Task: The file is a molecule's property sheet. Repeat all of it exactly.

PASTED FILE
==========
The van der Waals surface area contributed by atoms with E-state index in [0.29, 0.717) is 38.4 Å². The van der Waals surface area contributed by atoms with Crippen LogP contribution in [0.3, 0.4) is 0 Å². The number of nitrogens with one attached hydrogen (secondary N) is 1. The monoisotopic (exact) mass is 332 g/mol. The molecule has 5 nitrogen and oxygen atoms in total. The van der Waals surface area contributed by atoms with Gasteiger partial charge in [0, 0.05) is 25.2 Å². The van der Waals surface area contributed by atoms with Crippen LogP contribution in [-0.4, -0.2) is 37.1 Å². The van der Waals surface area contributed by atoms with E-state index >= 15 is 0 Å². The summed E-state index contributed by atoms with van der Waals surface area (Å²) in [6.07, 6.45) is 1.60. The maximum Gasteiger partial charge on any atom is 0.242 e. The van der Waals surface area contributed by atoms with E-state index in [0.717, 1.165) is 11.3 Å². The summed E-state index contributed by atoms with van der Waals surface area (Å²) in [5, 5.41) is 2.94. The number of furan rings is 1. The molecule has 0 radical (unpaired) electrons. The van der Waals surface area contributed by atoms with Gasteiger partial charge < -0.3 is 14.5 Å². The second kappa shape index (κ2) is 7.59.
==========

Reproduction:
The van der Waals surface area contributed by atoms with E-state index in [0.29, 0.717) is 38.4 Å². The van der Waals surface area contributed by atoms with Crippen LogP contribution in [0.3, 0.4) is 0 Å². The number of nitrogens with one attached hydrogen (secondary N) is 1. The monoisotopic (exact) mass is 332 g/mol. The molecule has 5 nitrogen and oxygen atoms in total. The van der Waals surface area contributed by atoms with Gasteiger partial charge in [0, 0.05) is 25.2 Å². The van der Waals surface area contributed by atoms with Crippen LogP contribution in [-0.4, -0.2) is 37.1 Å². The van der Waals surface area contributed by atoms with E-state index >= 15 is 0 Å². The summed E-state index contributed by atoms with van der Waals surface area (Å²) in [6.07, 6.45) is 1.60. The maximum Gasteiger partial charge on any atom is 0.242 e. The van der Waals surface area contributed by atoms with E-state index in [0.717, 1.165) is 11.3 Å². The summed E-state index contributed by atoms with van der Waals surface area (Å²) in [5, 5.41) is 2.94. The number of furan rings is 1. The molecule has 0 radical (unpaired) electrons. The van der Waals surface area contributed by atoms with Gasteiger partial charge < -0.3 is 14.5 Å². The second kappa shape index (κ2) is 7.59.